Another skirmish in the mask mandate wars began this week as the San Diego Unified School District (SDUSD) reinstituted an indoor mask requirement for all students, staff, and visitors. An update posted on the SDUSD website explained the decision.
“Effective Monday, July 18, indoor masking will be required at all schools and District offices. We will continue to monitor the COVID-19 community level according to the CDC and County data and we will communicate if there are any changes in two weeks.
“As a reminder, the District established criteria approved by our Board on May 24, 2022 that, if reached, would require a return to mandatory indoor masking. This week, one of those criteria was reached, with San Diego County entering the ‘high’ COVID-19 community level.”
Board President Dr. Sharon Whitehurst-Payne publicly defended the move during interviews with local media, but offered little encouragement to parents and students who may view the policy as unnecessary, even counterproductive.
When asked how students who began summer school without a mask mandate should now respond to the new regulation, Whitehurst-Payne shrugged, saying the children “should just wear the mask.”
While the decision has yet to be made for the upcoming fall semester, the district’s commitment to the CDC’s color-coded “threat” chart appears to be the sole determining factor.
This latest mask order came despite fluctuating case numbers that only sporadically reached the “high” measure, but nonetheless triggered the district’s mandate.
For students who don’t wish to comply in the fall, remote learning will be offered.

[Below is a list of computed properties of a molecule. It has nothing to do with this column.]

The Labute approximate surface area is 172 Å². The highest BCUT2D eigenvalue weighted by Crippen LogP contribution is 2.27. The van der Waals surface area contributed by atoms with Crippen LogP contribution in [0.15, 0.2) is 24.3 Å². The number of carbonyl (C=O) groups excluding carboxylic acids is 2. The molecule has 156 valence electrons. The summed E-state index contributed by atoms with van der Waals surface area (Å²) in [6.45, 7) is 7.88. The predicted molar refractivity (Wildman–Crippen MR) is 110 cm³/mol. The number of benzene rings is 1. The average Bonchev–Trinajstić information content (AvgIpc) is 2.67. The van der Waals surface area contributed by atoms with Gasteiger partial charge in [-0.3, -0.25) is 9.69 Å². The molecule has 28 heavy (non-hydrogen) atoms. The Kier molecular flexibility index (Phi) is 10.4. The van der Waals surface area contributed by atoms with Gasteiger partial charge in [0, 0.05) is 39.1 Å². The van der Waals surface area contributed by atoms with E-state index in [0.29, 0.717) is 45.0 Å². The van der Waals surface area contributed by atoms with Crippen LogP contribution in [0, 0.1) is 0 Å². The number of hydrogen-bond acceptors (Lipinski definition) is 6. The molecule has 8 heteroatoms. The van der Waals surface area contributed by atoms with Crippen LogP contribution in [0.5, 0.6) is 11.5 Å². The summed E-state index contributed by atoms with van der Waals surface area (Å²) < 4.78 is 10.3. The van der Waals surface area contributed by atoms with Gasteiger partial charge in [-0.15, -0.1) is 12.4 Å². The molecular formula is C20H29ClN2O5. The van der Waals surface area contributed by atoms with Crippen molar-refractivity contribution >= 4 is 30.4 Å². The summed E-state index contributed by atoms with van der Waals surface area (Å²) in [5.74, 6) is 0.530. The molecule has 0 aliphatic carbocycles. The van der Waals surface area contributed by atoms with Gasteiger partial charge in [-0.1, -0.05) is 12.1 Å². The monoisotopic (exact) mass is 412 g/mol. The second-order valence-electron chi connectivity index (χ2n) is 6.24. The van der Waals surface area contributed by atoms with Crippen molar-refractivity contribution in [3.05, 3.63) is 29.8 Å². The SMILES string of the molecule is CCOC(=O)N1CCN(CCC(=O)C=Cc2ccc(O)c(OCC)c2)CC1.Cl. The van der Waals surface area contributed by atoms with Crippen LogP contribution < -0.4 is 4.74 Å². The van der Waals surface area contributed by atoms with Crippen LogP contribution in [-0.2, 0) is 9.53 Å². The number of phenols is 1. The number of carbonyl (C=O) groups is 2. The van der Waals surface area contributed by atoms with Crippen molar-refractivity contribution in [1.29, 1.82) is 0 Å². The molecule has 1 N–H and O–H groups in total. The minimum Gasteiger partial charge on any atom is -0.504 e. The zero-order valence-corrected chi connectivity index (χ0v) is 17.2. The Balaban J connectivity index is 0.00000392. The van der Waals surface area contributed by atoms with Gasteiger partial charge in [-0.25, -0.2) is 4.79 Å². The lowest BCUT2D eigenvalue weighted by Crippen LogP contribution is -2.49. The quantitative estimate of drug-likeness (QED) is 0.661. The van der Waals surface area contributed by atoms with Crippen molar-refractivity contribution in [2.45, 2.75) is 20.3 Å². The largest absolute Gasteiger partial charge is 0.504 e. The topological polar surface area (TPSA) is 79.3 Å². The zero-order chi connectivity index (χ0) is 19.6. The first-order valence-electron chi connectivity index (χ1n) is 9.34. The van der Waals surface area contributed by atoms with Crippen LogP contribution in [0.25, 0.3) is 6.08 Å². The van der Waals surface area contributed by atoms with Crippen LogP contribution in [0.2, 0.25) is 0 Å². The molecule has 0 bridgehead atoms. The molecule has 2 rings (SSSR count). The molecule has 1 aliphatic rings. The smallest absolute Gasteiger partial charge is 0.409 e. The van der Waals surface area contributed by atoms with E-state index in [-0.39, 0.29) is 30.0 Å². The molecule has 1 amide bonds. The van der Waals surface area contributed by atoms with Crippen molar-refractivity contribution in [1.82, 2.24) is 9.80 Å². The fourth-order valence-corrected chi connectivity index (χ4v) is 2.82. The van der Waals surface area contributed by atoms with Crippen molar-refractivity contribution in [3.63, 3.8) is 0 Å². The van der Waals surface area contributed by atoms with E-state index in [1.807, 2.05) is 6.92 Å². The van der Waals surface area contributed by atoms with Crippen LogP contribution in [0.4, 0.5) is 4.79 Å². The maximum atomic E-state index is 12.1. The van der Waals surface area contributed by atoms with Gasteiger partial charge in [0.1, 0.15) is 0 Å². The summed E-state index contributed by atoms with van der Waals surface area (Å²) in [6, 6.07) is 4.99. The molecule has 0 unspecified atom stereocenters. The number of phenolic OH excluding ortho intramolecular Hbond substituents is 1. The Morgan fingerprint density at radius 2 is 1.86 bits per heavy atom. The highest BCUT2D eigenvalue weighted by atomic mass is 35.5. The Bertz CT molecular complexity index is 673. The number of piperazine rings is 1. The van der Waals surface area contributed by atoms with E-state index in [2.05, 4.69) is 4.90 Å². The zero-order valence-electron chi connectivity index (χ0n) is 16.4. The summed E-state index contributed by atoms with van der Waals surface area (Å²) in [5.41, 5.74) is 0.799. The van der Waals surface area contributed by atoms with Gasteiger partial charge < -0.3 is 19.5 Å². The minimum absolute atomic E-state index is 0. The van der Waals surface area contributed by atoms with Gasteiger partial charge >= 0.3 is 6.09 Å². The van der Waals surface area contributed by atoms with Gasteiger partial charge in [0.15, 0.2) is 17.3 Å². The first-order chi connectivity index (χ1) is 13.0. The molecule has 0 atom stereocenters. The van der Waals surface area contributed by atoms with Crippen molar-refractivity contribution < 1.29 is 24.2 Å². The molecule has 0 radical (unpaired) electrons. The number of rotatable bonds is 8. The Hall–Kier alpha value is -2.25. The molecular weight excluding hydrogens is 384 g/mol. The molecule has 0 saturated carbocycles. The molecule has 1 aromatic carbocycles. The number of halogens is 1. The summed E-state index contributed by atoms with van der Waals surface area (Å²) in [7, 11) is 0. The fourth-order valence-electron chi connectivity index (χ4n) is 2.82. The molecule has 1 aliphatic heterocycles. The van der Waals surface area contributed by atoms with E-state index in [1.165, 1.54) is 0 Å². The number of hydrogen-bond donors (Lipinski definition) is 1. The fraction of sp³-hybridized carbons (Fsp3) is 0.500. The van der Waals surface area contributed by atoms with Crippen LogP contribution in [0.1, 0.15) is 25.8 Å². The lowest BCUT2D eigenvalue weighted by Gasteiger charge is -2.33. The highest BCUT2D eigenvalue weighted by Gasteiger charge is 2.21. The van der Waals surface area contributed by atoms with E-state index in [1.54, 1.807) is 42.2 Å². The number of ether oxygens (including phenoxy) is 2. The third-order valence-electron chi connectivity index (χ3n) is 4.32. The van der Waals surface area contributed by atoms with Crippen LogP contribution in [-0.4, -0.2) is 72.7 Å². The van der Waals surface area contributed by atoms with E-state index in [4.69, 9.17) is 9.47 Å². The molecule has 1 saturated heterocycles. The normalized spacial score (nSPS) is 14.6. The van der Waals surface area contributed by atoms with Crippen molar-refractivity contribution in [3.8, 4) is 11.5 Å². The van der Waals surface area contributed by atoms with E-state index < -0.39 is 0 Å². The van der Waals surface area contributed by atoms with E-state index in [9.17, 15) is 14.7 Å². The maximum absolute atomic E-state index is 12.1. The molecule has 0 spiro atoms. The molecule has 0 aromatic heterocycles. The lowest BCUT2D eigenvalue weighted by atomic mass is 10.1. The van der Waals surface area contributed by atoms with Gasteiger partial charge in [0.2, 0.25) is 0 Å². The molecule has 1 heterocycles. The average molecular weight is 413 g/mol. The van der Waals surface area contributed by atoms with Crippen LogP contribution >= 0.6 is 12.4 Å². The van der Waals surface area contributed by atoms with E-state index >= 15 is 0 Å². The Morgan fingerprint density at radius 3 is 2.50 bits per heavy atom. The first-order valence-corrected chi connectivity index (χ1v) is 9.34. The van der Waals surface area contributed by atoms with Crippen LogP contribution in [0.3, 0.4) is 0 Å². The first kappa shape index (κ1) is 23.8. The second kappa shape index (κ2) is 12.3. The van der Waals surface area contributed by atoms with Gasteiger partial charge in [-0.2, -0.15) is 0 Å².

The efficacy of mask mandates has been challenged by some of the nation’s most respected and credentialed physicians, notably, Professor Jay Bhattacharya, of the Stanford School of Medicine.
In a tweet he wrote, “Public health in California resolutely ignores the lack of randomized evidence showing any efficacy from child masking & the harms of denying kids in-person schooling. Enough. Leave them kids alone.”
The science supporting masking the healthy is notoriously thin, with the preponderance of evidence showing masks are generally ineffective at slowing the spread of a respiratory virus.
When combined with the fact of children being at lowest risk from COVID-19 and its complications, mandating their use in schools appears to be little more than an exercise in forced conformity.
Moreover, there is a growing body of evidence revealing serious adverse health outcomes among those forced to wear masks. Balancing the inherent rights of citizens with the goals of public health officials has been difficult enough for policymakers, but when the demonstrably poor results stemming from a remote-only learning environment are considered, the scale tips dramatically against reinstituting either masking or remote learning.
Even the CDC has begun walking back recommendations to mask children, publishing a study in May 2021 showing “no statistically significant difference in schools that required students to wear masks compared to schools where masks were optional.” And the World Health Organization (WHO) does not currently recommend masks for healthy school-aged children.
And yet politicians and bureaucrats continue to argue that students must be masked during school.
At the same time, parents are growing increasingly intolerant of formulaic responses to they heard throughout the pandemic. The rigidity exhibited by education systems and teachers’ unions has driven a wedge between once supportive parents and the schools their children attend, leading some to question whether the rift can be repaired.
The education establishment, like most large bureaucracies, has a tendency toward groupthink. Programs, initiatives, and policies often spread quickly across the industry under the rubric of “best practices.”
Critics may well wonder whether SDUSD will function as the vanguard of a new, restrictive lockdown movement among educators and their unions.
However, the SDUSD School Board is now on vacation. For many parents and children in the San Diego area, making that vacation permanent might seem an improvement.